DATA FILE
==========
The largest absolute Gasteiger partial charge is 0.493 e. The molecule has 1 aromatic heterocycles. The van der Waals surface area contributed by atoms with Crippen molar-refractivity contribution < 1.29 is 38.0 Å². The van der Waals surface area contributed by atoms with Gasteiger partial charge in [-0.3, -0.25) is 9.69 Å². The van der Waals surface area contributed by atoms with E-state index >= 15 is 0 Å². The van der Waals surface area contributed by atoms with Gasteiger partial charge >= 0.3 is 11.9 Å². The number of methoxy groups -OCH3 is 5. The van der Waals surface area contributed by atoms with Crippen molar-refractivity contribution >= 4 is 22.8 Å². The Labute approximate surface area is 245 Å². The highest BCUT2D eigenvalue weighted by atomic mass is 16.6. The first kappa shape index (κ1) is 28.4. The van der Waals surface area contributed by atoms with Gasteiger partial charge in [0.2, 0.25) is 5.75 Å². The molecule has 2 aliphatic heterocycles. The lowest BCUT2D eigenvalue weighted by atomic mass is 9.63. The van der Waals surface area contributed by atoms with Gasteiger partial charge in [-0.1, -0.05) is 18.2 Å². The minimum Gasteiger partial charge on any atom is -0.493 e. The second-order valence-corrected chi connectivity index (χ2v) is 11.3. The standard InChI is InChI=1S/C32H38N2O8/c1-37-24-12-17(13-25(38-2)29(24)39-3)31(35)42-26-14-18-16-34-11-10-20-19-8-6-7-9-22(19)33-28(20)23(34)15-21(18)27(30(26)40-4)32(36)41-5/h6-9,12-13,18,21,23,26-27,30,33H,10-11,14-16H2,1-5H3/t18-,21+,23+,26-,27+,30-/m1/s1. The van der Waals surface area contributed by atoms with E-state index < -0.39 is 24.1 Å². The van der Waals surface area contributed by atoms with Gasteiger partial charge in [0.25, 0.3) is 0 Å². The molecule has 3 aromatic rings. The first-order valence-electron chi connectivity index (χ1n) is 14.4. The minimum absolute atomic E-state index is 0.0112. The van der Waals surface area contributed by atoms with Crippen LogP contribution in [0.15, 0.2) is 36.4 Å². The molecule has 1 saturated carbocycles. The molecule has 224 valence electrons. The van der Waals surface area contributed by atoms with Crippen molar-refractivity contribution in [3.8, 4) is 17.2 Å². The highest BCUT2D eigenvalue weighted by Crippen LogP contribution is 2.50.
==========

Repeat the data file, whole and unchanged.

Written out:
The largest absolute Gasteiger partial charge is 0.493 e. The molecule has 1 aromatic heterocycles. The van der Waals surface area contributed by atoms with Crippen molar-refractivity contribution < 1.29 is 38.0 Å². The van der Waals surface area contributed by atoms with Gasteiger partial charge in [-0.3, -0.25) is 9.69 Å². The van der Waals surface area contributed by atoms with E-state index >= 15 is 0 Å². The van der Waals surface area contributed by atoms with Gasteiger partial charge >= 0.3 is 11.9 Å². The number of methoxy groups -OCH3 is 5. The van der Waals surface area contributed by atoms with Crippen molar-refractivity contribution >= 4 is 22.8 Å². The Labute approximate surface area is 245 Å². The highest BCUT2D eigenvalue weighted by atomic mass is 16.6. The first kappa shape index (κ1) is 28.4. The van der Waals surface area contributed by atoms with Gasteiger partial charge in [0.2, 0.25) is 5.75 Å². The molecule has 2 aliphatic heterocycles. The lowest BCUT2D eigenvalue weighted by atomic mass is 9.63. The van der Waals surface area contributed by atoms with Gasteiger partial charge in [-0.1, -0.05) is 18.2 Å². The minimum Gasteiger partial charge on any atom is -0.493 e. The second-order valence-corrected chi connectivity index (χ2v) is 11.3. The standard InChI is InChI=1S/C32H38N2O8/c1-37-24-12-17(13-25(38-2)29(24)39-3)31(35)42-26-14-18-16-34-11-10-20-19-8-6-7-9-22(19)33-28(20)23(34)15-21(18)27(30(26)40-4)32(36)41-5/h6-9,12-13,18,21,23,26-27,30,33H,10-11,14-16H2,1-5H3/t18-,21+,23+,26-,27+,30-/m1/s1. The van der Waals surface area contributed by atoms with E-state index < -0.39 is 24.1 Å². The van der Waals surface area contributed by atoms with Gasteiger partial charge in [0.25, 0.3) is 0 Å². The molecule has 3 aromatic rings. The first-order valence-electron chi connectivity index (χ1n) is 14.4. The minimum absolute atomic E-state index is 0.0112. The van der Waals surface area contributed by atoms with Crippen LogP contribution in [0.15, 0.2) is 36.4 Å². The molecule has 1 saturated carbocycles. The molecule has 224 valence electrons. The van der Waals surface area contributed by atoms with Crippen molar-refractivity contribution in [3.8, 4) is 17.2 Å². The highest BCUT2D eigenvalue weighted by Crippen LogP contribution is 2.50.